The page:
Hodge: ESG issues are increasingly becoming more important in corporate America and to shareholders and consumers. We are excited to see the phenomenal level of interest from our clients who want us to advise them. We have counseled clients on the issuance of social bonds as ESG-related deal terms are being integrated into loans and other transactions. We have also drafted ESG policies, created ESG programs and worked on litigation focused on deceptive marketing practices related to sustainability. Our work also includes assisting with the submission of comments regarding environmental marketing-related claims for the Federal Trade Commission’s Green Guides and advising on ESG-related training so our clients are in compliance with federal and local laws.
The bottom line is that we are here to help guide our clients in every way needed whether it is a company responding to shareholder activism, facing regulatory scrutiny or proactively looking to advance its strategic ESG goals.
The Lawbook: What are the key elements of a “savvy offensive strategy” in identifying potential ESG issues for your clients?
Hodge: The landscape facing our clients in the ESG realm can seem confusing with differing and, sometimes, conflicting rules, laws and regulations. It is a challenge we tackle by monitoring the latest developments to ensure we have a firm grasp of the current and potential regulatory requirements, enforcement trends, court rulings and legislative updates. How we support our clients is by making certain the proper protocols and disclosures are in place for compliance, as well as helping them respond to government inquiries and/or related litigation.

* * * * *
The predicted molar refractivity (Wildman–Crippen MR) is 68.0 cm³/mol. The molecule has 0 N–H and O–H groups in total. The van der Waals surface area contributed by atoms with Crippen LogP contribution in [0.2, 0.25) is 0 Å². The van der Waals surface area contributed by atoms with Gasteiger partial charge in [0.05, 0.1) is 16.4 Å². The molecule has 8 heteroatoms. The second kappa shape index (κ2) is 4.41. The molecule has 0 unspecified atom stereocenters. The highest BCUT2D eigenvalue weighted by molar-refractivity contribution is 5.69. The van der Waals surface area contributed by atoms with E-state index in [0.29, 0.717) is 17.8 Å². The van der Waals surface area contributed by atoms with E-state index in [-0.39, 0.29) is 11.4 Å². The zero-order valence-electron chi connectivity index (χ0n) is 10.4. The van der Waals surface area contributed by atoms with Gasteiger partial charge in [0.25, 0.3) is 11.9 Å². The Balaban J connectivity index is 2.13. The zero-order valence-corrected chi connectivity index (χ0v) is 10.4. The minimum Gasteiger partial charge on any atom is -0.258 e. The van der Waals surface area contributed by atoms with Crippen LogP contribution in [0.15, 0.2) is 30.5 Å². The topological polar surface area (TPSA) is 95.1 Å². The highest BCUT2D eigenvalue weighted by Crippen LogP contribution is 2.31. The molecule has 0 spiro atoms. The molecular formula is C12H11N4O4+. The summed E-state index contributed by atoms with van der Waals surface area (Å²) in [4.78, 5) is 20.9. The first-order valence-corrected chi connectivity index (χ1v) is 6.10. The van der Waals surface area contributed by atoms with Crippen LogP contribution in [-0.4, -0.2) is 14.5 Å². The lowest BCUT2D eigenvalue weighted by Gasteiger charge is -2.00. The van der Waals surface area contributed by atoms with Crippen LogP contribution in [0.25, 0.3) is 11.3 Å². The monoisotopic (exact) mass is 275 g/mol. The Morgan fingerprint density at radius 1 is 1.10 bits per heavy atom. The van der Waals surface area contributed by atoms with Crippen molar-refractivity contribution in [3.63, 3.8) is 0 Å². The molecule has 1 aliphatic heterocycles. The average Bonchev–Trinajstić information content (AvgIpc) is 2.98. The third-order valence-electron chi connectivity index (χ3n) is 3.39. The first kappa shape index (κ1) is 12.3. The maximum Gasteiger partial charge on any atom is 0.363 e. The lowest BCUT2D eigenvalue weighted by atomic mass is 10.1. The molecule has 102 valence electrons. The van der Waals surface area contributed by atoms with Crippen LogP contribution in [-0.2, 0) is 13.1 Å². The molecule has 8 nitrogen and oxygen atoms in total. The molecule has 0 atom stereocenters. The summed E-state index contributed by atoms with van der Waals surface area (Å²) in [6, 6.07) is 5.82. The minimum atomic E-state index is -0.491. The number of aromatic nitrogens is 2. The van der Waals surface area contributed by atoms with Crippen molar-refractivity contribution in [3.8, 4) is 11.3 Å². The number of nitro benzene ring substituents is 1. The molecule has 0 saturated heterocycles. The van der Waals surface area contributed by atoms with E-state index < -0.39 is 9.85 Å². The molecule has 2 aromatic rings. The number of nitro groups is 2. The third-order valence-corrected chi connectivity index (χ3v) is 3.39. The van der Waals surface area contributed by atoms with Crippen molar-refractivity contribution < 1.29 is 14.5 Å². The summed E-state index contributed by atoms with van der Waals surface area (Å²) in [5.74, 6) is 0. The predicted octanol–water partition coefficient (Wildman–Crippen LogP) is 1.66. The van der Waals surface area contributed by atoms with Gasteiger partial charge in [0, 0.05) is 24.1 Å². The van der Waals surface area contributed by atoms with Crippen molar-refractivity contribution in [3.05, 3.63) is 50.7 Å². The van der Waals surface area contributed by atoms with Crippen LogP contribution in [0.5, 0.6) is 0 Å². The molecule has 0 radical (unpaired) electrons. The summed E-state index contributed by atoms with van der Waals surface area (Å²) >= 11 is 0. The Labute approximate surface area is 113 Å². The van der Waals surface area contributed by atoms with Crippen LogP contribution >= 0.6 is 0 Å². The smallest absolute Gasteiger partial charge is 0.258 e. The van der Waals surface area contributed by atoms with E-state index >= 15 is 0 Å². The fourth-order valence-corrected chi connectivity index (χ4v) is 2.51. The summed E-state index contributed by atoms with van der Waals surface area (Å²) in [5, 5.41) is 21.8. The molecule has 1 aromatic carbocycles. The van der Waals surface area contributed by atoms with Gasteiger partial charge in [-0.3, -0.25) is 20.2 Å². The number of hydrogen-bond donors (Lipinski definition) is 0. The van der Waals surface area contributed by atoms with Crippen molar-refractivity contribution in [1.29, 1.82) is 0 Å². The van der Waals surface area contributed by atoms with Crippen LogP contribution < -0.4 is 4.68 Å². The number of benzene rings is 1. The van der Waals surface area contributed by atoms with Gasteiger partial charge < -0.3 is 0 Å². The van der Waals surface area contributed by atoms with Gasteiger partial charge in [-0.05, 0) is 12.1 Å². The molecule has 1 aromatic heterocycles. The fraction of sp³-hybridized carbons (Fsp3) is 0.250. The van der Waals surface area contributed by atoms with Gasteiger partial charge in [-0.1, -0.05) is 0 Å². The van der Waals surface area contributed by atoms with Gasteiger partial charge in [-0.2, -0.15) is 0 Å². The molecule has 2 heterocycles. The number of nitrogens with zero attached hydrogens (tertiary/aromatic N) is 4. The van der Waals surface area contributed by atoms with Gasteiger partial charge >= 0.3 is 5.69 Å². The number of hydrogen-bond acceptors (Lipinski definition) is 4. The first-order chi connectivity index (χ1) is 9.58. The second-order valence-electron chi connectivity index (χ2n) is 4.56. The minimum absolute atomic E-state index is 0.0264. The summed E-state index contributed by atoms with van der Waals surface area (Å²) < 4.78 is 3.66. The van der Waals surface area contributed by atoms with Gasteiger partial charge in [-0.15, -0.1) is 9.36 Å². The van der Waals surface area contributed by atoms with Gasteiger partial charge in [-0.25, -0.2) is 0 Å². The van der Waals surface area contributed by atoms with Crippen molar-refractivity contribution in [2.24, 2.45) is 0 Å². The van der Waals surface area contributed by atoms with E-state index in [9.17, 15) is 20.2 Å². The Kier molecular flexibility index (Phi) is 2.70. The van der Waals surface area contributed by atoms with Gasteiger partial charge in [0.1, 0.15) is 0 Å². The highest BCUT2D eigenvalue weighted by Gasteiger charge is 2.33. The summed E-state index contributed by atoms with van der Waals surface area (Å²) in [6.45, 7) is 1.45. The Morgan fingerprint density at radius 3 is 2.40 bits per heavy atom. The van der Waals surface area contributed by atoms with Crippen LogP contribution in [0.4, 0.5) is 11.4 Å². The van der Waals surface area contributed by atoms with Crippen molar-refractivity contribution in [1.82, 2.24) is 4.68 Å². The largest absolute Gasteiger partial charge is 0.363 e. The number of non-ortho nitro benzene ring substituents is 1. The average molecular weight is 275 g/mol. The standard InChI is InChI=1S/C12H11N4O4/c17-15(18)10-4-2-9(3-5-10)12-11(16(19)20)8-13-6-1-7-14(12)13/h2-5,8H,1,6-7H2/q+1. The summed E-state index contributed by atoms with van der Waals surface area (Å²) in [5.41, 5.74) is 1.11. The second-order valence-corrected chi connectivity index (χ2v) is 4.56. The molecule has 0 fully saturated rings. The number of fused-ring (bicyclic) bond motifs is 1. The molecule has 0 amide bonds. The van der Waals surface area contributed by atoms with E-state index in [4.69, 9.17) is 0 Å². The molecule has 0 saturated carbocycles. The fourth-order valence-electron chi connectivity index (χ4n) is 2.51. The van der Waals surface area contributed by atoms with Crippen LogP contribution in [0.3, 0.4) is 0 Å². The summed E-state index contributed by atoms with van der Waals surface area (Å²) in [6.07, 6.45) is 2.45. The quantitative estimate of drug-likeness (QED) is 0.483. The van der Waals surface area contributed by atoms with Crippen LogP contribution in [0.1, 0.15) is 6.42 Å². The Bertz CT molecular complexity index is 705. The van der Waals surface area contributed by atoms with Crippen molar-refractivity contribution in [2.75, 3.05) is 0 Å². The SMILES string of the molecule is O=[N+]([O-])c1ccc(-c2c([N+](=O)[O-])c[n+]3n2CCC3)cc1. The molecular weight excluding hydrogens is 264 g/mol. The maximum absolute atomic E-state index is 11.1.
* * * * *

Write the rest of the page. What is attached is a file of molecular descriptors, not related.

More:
The Lawbook: What are the underreported areas of ESG that clients need to make sure they have on their radar?
Hodge: Despite the amount of resources and attention focused on ESG efforts, we have found that there remains a lack of clarity regarding two components of the ESG movement — the social and governance aspects of ESG. The “S” in ESG, in particular, seems to be gaining steam in terms of the attention it is getting from consumers, investors, regulators and lawmakers.
The Lawbook: How do you see ESG evolving over the next three to five years?
Hodge: I predict a steady rise in the importance of it. ESG will be something companies promptly take into account – even more than now.
The Lawbook: What did you learn from your clerkship with Judge Carl Stewart at the U.S. Court of Appeals for the Fifth Circuit?
Hodge: During my yearlong clerkship, Chief Judge Stewart led by example. He didn’t just teach me the basics of how to be a good lawyer, but also to be a better person. Despite the demands of his profession and no matter what happened or how busy he was, he always treated everyone with the same respect. I really try to mirror him in so many ways. I don’t think you would find anyone on the Fifth Circuit with anything but glowing things to say about him because he is an amazing leader and an even better person.
The Lawbook: Please share a little about the book you are writing on ESG.
Hodge: Our book delves into the various segments of ESG, including, among other things, the evolving regulatory and litigation landscape. It offers what I consider to be a global view of ESG, including the European Union’s standards and other international standards and regulations of note. We are targeting to publish the book this year or early next year.
The Lawbook: How is your Leadership Council on Legal Diversity fellowship going?
Hodge: I am honored and privileged to be participating in this yearlong program, where already I have established deep relationships with my counterparts at other firms as well as in-house counsel at a variety of companies across the country. The Fellows program has offered informative and creative programming, such as presentations on branding, executive presence and business development, as well as sessions on management skills. I am looking forward to taking what I learn from the program and applying it in my role at Katten.
Publisher’s Note: Katten is a sponsor of The Lawbook’s Corporate Deal Tracker page. This Q&A is an associated thought leadership piece and is available to everyone.